We’re back in lovely Decorah, IA! Today, we (me & daughter) decided we would take a field trip to the Seed Savers Heritage Farm.
I first learned about about the Seed Savers Exchange while reading the superb book Animal, Vegetable, Miracle by Barbara Kingsolver. Ms. Kingsolver writes about pouring over the seed catalog and dreaming about her future garden. It caught my eye because it’s located right here in Decorah, IA, where my husband teaches at Luther College.
Ever since then, I’ve been wanting to learn more about the organization and make a visit, but it just hasn’t made it to the top of the priority list – until now.
Seed Savers Exchange has been around since 1975 (almost as long as I have!). It started with a terminally-ill grandfather giving his granddaughter (Diane Ott Whealy) seeds to two garden plants, which had come all the way from Bavaria. She carried on the tradition and eventually started this organization to encourage seed saving and exchange.
The crux of the matter is that there are hundreds and thousands of different varieties of fruits and vegetables that are not cultivated by the food industry. The big guys pick a handful of varieties that are popular, store well, and ship easily (for example: Golden Delicious, Red Delicious, and Granny Smith). The problem is that if people like the Seed Savers Exchange members don’t save seeds and keep the other varieties alive, they will eventually become extinct (and that would be such a tragedy!).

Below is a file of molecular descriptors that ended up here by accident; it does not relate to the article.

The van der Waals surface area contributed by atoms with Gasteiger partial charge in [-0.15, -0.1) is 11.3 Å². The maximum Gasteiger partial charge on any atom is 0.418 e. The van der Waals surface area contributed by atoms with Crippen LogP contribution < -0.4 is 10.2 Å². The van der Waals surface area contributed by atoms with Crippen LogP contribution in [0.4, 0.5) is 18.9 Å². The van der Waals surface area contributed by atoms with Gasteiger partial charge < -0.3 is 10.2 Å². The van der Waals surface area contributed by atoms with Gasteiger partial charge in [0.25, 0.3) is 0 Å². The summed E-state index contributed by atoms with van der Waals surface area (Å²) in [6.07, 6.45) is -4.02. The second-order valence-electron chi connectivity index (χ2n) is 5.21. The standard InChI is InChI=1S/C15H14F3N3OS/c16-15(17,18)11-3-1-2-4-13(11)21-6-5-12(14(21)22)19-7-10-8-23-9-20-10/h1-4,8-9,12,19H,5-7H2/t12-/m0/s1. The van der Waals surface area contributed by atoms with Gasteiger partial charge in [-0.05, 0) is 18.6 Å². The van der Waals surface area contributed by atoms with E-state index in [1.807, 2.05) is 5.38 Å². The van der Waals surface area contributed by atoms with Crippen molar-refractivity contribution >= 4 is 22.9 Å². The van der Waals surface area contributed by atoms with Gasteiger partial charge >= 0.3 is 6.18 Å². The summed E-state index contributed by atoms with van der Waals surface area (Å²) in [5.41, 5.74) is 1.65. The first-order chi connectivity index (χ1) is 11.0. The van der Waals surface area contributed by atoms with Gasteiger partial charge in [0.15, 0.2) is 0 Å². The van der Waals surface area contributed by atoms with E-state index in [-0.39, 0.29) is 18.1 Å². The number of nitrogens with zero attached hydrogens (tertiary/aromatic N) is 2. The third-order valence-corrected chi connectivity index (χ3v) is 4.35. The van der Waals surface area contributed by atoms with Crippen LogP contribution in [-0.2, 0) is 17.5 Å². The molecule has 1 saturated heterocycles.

We entered the Visitor’s Center and were in awe of the rows and rows of seeds available. There were tomato varieties we had never seen and even purple squash. And the website and catalog have orders of magnitude more to offer!
Outside, we read about the gardens, the heirloom poultry (which unfortunately were put up for the season), and Iowa’s prairie background. It was awesome to walk around, pretty much just the two of us, taking in the cool air, walking past different types of gardens and pastures, and just feeling free.
If you are into gardening, I definitely suggest that you visit the Seed Savers Exchange website. If you are not into gardening, try to buy heirloom varieties when you can. I know our co-op always has heirloom tomatoes and apples – not sure about other produce. The same goes for meat. I buy a heirloom turkey for Thanksgiving and it ain’t cheap – but it feels good to know that we’re contributing to keeping a turkey breed alive that may otherwise leave this earth forever.
Like what you read? Pass on the goodness!